Kaliyadan F, ElZorkany K, Al Wadani F. An online dermatology teaching module for undergraduate medical students amidst the COVID-19 Pandemic: An experience and suggestions for the future. Indian Dermatol Online J 2020;11:944-7
|How to cite this URL:|
Kaliyadan F, ElZorkany K, Al Wadani F. An online dermatology teaching module for undergraduate medical students amidst the COVID-19 Pandemic: An experience and suggestions for the future. Indian Dermatol Online J [serial online] 2020 [cited 2021 Jan 27];11:944-7. Available from: https://www.idoj.in/text.asp?2020/11/6/944/300317
| Introduction and Background|| |
The COVID-19 pandemic has had a significant impact on all aspects of normal life. Teaching and learning, at all levels have also been affected, including clinical teaching in medical schools. Direct patient interaction, especially in groups, in out-patient departments or wards, is difficult. To add to this, patients have also reduced visits for nonemergency reasons. Institutes have adapted to the changed circumstances by increasing the use of online learning. Online education has its own limitations, especially in medical education, more so in the context of clinical rotations. Dermatology, being an inherently visual specialty, probably is more amenable to online learning as compared to other specialties.,, We describe our experience and the student and faculty feedback after an online Dermatology teaching module for undergraduate medical students, which was created in lieu of traditional teaching, due to the restrictions imposed by the pandemic.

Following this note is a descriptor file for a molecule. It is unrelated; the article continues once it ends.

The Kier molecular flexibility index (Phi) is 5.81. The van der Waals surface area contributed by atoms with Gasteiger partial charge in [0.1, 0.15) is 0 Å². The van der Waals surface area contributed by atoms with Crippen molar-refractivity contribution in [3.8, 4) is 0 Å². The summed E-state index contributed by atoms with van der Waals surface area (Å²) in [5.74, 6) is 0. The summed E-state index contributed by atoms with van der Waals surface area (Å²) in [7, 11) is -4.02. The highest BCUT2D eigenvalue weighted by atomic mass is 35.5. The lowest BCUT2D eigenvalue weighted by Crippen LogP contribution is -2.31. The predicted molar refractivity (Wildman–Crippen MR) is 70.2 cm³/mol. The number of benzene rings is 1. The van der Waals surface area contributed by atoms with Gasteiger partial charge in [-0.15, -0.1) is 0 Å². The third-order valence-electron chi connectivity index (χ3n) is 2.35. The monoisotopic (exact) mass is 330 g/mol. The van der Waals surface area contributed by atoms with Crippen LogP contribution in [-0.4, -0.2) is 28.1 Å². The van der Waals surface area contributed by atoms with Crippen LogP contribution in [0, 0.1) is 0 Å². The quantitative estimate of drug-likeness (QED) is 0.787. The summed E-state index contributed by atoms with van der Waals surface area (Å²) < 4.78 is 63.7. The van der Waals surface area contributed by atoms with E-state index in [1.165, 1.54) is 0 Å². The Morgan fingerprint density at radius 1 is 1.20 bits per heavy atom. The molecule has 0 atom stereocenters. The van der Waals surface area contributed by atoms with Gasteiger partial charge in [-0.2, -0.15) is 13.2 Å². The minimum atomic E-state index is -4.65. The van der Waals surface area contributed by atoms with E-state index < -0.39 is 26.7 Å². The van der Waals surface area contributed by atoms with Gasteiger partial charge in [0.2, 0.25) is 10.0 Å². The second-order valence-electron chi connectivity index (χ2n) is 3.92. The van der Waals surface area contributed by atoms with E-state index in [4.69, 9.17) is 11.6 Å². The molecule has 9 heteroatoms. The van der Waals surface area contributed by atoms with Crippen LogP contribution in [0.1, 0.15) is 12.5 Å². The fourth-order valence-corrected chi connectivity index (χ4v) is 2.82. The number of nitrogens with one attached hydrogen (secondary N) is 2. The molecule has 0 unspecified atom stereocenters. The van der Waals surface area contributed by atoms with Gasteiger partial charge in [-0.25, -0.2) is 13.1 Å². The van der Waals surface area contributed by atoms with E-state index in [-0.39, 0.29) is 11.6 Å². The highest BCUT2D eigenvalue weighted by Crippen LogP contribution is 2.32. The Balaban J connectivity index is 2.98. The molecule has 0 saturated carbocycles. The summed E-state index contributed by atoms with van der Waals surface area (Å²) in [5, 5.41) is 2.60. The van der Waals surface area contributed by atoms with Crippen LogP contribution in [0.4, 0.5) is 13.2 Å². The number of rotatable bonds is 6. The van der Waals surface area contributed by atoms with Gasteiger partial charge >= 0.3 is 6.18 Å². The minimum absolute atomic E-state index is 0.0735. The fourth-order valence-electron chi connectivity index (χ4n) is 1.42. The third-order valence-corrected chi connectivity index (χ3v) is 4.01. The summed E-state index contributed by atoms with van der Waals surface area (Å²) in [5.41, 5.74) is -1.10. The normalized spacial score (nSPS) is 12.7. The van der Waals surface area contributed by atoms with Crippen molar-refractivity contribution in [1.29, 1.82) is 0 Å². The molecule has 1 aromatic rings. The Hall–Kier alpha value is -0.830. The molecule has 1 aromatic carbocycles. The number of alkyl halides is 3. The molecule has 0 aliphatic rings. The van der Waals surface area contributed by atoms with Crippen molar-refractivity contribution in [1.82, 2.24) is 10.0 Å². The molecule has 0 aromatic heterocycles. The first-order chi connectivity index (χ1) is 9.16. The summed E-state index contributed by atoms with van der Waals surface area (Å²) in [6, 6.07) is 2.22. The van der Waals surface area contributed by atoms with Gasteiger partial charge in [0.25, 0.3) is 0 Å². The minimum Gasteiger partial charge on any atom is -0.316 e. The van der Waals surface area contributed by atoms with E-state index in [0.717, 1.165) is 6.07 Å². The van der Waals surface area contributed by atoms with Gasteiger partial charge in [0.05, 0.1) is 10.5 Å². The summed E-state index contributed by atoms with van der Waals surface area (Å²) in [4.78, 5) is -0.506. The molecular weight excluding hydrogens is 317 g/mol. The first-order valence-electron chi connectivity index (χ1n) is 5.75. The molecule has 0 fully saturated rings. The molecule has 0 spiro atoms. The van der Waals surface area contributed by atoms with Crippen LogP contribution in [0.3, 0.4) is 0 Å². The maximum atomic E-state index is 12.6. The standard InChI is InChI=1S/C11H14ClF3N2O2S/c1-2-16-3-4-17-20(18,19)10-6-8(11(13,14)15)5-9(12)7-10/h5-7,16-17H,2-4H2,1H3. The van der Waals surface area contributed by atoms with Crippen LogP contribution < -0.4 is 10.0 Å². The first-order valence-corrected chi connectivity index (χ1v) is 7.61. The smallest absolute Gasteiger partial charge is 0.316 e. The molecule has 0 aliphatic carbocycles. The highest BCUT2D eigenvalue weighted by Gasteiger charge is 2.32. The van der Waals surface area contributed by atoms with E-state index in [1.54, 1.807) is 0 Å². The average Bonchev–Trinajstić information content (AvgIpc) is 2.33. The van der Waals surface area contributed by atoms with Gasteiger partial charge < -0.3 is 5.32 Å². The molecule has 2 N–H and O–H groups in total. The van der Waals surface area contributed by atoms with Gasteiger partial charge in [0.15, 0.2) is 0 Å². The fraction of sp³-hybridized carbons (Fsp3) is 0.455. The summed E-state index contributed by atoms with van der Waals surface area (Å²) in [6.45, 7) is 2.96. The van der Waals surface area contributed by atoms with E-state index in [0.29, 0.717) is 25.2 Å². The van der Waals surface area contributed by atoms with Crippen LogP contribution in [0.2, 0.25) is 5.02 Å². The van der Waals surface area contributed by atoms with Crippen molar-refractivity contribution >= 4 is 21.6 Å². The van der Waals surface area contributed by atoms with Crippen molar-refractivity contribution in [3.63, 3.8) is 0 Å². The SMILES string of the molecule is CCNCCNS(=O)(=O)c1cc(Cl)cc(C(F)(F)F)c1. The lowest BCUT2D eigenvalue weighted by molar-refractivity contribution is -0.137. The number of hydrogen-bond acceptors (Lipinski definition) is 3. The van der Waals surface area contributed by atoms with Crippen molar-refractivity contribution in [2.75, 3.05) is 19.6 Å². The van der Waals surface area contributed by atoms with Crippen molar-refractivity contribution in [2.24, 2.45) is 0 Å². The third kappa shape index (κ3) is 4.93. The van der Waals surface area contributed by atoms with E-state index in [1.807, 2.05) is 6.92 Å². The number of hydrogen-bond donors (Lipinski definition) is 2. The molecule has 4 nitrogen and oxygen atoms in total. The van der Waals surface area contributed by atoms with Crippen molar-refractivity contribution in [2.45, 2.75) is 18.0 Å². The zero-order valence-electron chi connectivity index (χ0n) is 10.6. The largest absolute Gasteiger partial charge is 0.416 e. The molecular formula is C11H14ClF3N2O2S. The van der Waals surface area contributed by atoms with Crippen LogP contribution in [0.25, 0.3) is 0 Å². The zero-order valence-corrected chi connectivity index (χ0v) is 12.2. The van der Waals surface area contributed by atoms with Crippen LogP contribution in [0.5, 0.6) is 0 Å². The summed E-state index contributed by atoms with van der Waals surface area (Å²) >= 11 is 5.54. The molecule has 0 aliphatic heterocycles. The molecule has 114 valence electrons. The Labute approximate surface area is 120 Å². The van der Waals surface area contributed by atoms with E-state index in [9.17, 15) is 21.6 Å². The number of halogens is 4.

| Methods|| |
Dermatology, for undergraduates, in our institute is covered in two years—the fourth and the fifth. In the final year (year 5), Dermatology is in the form of a clinical rotation of 2 weeks. The students attend the Dermatology clinics in small groups. Daily discussions and assessment follow the Mini Clinical Evaluation Exercise (Mini-CEX) format. Summative assessment is in the form of a written problem-solving examination and an Objective Structured Clinical Examination (OSCE) at the end of the rotation. In addition, the students have a Dermatology rotation in the previous year (year 4) of 2 weeks. Of this, 1 week is a simulation-based course, where simulated patients are used to discuss the most common and important conditions seen in our clinics. The second week is in the form of the clinical rotation as in year 5. Assessment in year 4 is similar to year 5, except for the written exam being mainly based on Multiple Choice Questions (MCQs).